A lack of proper training or support for teachers in rural Sierra Leone is failing the children who have fought so hard to get in to school. We’re training these teachers to do the best possible job in difficult circumstances.
Only 44.5% of adults in Sierra Leone are literate. It is therefore particularly heartening to see that genuine progress has recently been made for younger generations. Up to three quarters of the country’s children are now attending primary school.
What continues to be a problem is that there are not enough teachers in poor and rural areas like Kambia. Where there are teachers, they haven’t had any formal training.
With our years’ of experience of working with rural teachers, in Sierra Leone, DR Congo & Liberia, we understand the particular challenges they face in isolated and unsupported schools.
The training that we’re delivering in Kambia enables existing teachers to move away from ineffective rote-learning. They are trained to understand their subjects and plan interactive, engaging lessons.
Children are put at the heart of the learning process. They’re asked questions, and encouraged to ask them back or to come to the blackboard to help solve problems as a class.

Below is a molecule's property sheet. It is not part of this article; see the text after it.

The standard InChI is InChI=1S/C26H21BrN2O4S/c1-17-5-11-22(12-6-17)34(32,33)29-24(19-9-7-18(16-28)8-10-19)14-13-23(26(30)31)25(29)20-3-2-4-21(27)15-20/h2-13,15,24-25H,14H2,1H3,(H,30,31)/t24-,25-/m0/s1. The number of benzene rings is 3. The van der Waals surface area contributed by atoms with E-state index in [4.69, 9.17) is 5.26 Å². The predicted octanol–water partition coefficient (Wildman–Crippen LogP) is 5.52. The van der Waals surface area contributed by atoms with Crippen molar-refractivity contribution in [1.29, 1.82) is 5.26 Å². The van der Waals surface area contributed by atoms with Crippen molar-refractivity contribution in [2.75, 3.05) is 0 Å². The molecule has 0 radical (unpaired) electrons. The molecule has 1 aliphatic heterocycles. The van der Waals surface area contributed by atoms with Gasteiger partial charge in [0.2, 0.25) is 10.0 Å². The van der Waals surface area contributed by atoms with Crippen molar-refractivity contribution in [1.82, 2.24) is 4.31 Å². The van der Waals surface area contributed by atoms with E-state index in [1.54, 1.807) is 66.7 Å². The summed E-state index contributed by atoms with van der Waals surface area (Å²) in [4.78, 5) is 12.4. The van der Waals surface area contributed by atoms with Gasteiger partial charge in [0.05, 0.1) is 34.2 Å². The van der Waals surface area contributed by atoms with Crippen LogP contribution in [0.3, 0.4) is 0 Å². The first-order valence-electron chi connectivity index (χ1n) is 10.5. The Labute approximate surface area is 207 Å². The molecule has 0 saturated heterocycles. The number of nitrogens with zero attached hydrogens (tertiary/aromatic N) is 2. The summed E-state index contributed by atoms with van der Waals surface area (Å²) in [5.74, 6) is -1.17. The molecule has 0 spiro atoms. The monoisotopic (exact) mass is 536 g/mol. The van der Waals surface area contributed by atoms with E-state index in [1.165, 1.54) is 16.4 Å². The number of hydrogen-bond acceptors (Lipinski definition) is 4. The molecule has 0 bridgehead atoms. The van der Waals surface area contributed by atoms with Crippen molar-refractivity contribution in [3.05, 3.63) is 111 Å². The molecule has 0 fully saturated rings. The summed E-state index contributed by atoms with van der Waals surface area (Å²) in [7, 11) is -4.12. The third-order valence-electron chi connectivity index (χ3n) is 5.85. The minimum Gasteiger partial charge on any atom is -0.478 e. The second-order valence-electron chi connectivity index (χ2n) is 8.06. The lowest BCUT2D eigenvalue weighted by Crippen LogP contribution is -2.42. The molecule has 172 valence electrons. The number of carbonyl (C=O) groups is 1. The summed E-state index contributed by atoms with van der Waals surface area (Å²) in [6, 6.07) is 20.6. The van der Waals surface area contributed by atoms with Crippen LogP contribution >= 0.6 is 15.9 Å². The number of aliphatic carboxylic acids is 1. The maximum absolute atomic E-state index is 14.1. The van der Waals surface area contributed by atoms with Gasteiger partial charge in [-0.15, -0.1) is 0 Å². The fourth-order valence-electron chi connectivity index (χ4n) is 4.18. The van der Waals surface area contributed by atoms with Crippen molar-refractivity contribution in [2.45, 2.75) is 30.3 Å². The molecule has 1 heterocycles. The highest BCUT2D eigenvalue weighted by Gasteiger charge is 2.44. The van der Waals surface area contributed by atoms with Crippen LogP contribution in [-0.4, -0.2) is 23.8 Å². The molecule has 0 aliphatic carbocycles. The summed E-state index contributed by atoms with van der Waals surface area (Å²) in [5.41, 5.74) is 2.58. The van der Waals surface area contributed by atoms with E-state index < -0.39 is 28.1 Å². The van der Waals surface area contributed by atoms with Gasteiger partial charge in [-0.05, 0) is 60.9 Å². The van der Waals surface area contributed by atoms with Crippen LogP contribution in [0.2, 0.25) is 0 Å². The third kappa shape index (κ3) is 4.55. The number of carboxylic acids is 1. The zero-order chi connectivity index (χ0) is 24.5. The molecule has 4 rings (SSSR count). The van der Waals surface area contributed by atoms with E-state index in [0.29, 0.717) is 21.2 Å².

For most teachers, this is the first formal training they’ve ever had.
The drop-out of young rural teachers in Sierra Leone is also a real problem. Theirs is a tough and often lonely existence.
The experienced teachers who we’re training to be ‘Lead Teachers’ will have two roles. Firstly, they’ll establish a strong network of rural teachers which can share learning and best-practice between schools. Secondly, they’ll be there to give peer-to-peer support to young, less experienced teachers; offering a friendly face to turn to when the going gets tough.
To receive a state teacher’s salary in Sierra Leone, you need to have undergone the government’s teacher training course. Very few in Kambia have. We’re providing a group of rural teachers with bursaries, paying for them to do the government course by distance learning.
It’s not only the teachers who’ll see the benefit. Pupils will enjoy the effect of a well-trained teacher, and parents who have little to spare, will no longer have to cover the cost of wages.